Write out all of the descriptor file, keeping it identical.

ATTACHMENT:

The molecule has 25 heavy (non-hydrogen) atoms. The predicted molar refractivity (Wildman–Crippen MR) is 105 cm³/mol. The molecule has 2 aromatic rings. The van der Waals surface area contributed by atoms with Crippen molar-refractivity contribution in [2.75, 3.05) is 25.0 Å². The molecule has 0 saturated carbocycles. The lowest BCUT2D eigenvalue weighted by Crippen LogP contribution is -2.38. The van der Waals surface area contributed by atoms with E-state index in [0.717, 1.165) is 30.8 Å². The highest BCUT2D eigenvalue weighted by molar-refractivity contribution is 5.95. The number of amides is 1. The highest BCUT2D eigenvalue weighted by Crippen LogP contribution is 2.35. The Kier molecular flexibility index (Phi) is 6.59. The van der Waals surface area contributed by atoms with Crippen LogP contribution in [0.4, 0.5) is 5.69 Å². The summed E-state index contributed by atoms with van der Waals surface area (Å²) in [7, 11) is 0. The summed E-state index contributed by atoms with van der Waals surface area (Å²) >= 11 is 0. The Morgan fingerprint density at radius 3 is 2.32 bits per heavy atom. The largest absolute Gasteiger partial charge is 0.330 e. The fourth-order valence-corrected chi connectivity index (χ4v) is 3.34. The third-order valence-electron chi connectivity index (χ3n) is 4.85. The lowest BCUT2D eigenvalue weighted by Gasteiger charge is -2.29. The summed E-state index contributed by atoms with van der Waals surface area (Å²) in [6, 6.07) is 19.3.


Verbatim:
The molecule has 25 heavy (non-hydrogen) atoms. The predicted molar refractivity (Wildman–Crippen MR) is 105 cm³/mol. The molecule has 2 aromatic rings. The van der Waals surface area contributed by atoms with Crippen molar-refractivity contribution in [2.75, 3.05) is 25.0 Å². The molecule has 0 saturated carbocycles. The lowest BCUT2D eigenvalue weighted by Crippen LogP contribution is -2.38. The van der Waals surface area contributed by atoms with E-state index in [0.717, 1.165) is 30.8 Å². The highest BCUT2D eigenvalue weighted by molar-refractivity contribution is 5.95. The number of amides is 1. The highest BCUT2D eigenvalue weighted by Crippen LogP contribution is 2.35. The Kier molecular flexibility index (Phi) is 6.59. The van der Waals surface area contributed by atoms with Crippen LogP contribution in [0.4, 0.5) is 5.69 Å². The summed E-state index contributed by atoms with van der Waals surface area (Å²) in [7, 11) is 0. The summed E-state index contributed by atoms with van der Waals surface area (Å²) >= 11 is 0. The Morgan fingerprint density at radius 3 is 2.32 bits per heavy atom. The largest absolute Gasteiger partial charge is 0.330 e. The fourth-order valence-corrected chi connectivity index (χ4v) is 3.34. The third-order valence-electron chi connectivity index (χ3n) is 4.85. The lowest BCUT2D eigenvalue weighted by Gasteiger charge is -2.29. The summed E-state index contributed by atoms with van der Waals surface area (Å²) in [6, 6.07) is 19.3.